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Recalling the Cuban Missile Crisis

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Fifty years ago tonight, President John Kennedy went on television and told the American people that he had ordered a blockade of Cuba. The purpose was to prevent the Soviet Union from successfully completing the shipment there of parts for ballistic missiles that could be used to strike the United States. It was a perilous moment in the Cuban Missile Crisis, and for the next seven days Americans and others around the world nervously waited to see what would happen.

Would Soviet premier Nikita Khrushchev instruct Soviet ships to try to run the blockade? Would the Soviets launch a preemptive strike against the United States? Would American naval destroyers or Air Force jets sink a Soviet freighter, sparking a Soviet reaction? Would any of these possible events — or some error or miscalculation — lead to nuclear war?

It’s often said that the Cuban Missile Crisis, a series of events that brought humankind to the brink of nuclear conflagration, marked the most dangerous moment so far in human history. The decisions and actions of American and Soviet leaders during those tense two weeks in October 1962 have been the subject of dozens of books and articles. We know a lot, and are learning more, about what went on in the meeting rooms and corridors of power. (For an interesting look back on those events, watch this video from a new National Archives exhibit.)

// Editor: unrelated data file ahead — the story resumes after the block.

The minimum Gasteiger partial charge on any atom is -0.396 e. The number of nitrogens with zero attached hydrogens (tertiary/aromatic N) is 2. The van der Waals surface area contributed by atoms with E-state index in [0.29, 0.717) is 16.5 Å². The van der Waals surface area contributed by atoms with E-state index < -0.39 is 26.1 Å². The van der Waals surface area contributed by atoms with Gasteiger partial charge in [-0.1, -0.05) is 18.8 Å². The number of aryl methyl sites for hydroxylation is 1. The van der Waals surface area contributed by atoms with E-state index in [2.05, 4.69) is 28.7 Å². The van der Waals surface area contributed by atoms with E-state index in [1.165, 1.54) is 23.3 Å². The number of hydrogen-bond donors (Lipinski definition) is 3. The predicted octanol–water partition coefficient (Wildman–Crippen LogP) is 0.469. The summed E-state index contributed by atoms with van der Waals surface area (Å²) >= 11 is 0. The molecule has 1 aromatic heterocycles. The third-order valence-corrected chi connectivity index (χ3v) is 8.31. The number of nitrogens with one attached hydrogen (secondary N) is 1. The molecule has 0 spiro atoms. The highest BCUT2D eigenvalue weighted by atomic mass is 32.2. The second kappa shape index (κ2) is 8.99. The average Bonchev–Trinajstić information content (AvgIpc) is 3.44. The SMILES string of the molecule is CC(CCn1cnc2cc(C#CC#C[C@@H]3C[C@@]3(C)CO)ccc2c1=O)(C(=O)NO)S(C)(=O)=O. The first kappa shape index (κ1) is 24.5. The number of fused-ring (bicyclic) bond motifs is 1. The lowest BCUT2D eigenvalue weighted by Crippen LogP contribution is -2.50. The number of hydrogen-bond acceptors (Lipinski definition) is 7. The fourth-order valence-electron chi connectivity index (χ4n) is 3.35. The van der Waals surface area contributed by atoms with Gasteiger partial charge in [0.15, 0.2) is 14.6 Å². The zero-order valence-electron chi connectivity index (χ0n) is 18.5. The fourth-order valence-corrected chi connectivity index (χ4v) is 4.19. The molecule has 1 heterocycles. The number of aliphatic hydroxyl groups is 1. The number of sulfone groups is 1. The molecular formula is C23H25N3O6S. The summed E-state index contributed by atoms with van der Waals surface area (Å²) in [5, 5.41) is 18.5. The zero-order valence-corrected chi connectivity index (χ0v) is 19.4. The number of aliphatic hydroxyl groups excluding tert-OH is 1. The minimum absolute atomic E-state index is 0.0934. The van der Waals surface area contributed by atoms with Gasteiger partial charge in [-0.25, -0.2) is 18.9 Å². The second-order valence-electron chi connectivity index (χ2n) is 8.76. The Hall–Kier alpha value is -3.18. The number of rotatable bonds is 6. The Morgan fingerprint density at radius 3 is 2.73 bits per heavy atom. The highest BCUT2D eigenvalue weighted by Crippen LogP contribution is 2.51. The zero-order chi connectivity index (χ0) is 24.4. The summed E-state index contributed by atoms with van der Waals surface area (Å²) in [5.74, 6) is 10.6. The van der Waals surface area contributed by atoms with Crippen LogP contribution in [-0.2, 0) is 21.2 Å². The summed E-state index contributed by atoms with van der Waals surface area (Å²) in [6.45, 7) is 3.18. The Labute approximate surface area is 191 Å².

Thinking about the arrival of its 50th anniversary, I realized that I knew surprisingly little about what ordinary Americans did during that crisis period. How did they behave? How did they react to those frightful events? There’s almost nothing written on the subject. The notable exception is a fine book by Alice George, Awaiting Armageddon: How Americans Faced the Cuban Missile Crisis.Here’s part of what I’ve learned from reading George.

Most people, of course, did absolutely nothing. They didn’t plan out ways to flee to “safe” areas; they didn’t stockpile supplies; they didn’t discuss with family members what to do in the event of attack. Partly, this was because of massive denial; partly it was a recognition of the futility of action. People understood that all-out nuclear war was not something they were likely to survive. Other people chose inaction not because they were in denial, but because they assumed the crisis was overblown political theater or that it would not lead to war.

My own family, living in Denver, did nothing. I don’t know if it was because of denial or a belief that war was not on the horizon. I recall sitting in front of the television as my family watched Kennedy’s address to the nation on the night of the 22nd. And I remember going to school the next day, afraid that missiles might blow us all up at some point in the following days. Out on the playground at lunchtime, the macho fifth-grade boys joked about kissing our asses goodbye, but there was genuine anxiety lurking behind our usual bluster. George reports that the common joke among youngsters — a joke that said a lot about that generation’s world view — was “what are you going to be if you grow up?”